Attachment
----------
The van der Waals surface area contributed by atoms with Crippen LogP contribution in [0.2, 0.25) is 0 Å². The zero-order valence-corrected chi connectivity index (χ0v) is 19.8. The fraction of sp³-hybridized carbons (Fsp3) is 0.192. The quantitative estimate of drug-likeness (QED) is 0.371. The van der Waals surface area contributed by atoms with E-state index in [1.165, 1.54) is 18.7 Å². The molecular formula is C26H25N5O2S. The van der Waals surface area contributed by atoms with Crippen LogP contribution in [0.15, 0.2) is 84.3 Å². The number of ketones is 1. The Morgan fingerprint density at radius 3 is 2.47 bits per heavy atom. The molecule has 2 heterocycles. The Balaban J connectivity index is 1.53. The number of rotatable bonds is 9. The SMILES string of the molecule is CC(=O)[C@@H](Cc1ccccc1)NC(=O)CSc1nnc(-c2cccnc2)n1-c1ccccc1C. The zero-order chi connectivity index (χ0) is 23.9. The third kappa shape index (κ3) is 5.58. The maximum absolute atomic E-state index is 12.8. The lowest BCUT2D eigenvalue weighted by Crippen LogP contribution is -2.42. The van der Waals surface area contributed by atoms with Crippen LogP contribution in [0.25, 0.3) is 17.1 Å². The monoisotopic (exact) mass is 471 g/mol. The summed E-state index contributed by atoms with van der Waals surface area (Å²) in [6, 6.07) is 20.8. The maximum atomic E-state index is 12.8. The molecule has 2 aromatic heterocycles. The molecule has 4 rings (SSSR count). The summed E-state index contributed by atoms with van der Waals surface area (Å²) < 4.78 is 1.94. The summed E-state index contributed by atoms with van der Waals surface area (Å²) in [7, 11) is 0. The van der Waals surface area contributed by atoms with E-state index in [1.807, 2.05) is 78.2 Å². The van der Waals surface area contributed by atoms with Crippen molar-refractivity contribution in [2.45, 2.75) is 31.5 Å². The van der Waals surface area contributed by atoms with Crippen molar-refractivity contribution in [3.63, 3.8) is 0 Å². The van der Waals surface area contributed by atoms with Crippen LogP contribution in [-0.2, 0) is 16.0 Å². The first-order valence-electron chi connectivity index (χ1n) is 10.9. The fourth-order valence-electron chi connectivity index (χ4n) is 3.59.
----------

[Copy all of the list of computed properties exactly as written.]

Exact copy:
The van der Waals surface area contributed by atoms with Crippen LogP contribution in [0.2, 0.25) is 0 Å². The zero-order valence-corrected chi connectivity index (χ0v) is 19.8. The fraction of sp³-hybridized carbons (Fsp3) is 0.192. The quantitative estimate of drug-likeness (QED) is 0.371. The van der Waals surface area contributed by atoms with E-state index in [1.165, 1.54) is 18.7 Å². The molecular formula is C26H25N5O2S. The van der Waals surface area contributed by atoms with Crippen LogP contribution in [0.15, 0.2) is 84.3 Å². The number of ketones is 1. The Morgan fingerprint density at radius 3 is 2.47 bits per heavy atom. The molecule has 2 heterocycles. The Balaban J connectivity index is 1.53. The number of rotatable bonds is 9. The SMILES string of the molecule is CC(=O)[C@@H](Cc1ccccc1)NC(=O)CSc1nnc(-c2cccnc2)n1-c1ccccc1C. The zero-order chi connectivity index (χ0) is 23.9. The third kappa shape index (κ3) is 5.58. The maximum absolute atomic E-state index is 12.8. The lowest BCUT2D eigenvalue weighted by Crippen LogP contribution is -2.42. The van der Waals surface area contributed by atoms with Crippen LogP contribution in [0.25, 0.3) is 17.1 Å². The monoisotopic (exact) mass is 471 g/mol. The summed E-state index contributed by atoms with van der Waals surface area (Å²) in [6, 6.07) is 20.8. The maximum atomic E-state index is 12.8. The molecule has 2 aromatic heterocycles. The molecule has 4 rings (SSSR count). The summed E-state index contributed by atoms with van der Waals surface area (Å²) < 4.78 is 1.94. The summed E-state index contributed by atoms with van der Waals surface area (Å²) in [7, 11) is 0. The van der Waals surface area contributed by atoms with E-state index in [1.807, 2.05) is 78.2 Å². The van der Waals surface area contributed by atoms with Crippen molar-refractivity contribution in [2.45, 2.75) is 31.5 Å². The van der Waals surface area contributed by atoms with Crippen molar-refractivity contribution in [3.63, 3.8) is 0 Å². The van der Waals surface area contributed by atoms with Crippen LogP contribution in [-0.2, 0) is 16.0 Å². The first-order valence-electron chi connectivity index (χ1n) is 10.9. The fourth-order valence-electron chi connectivity index (χ4n) is 3.59.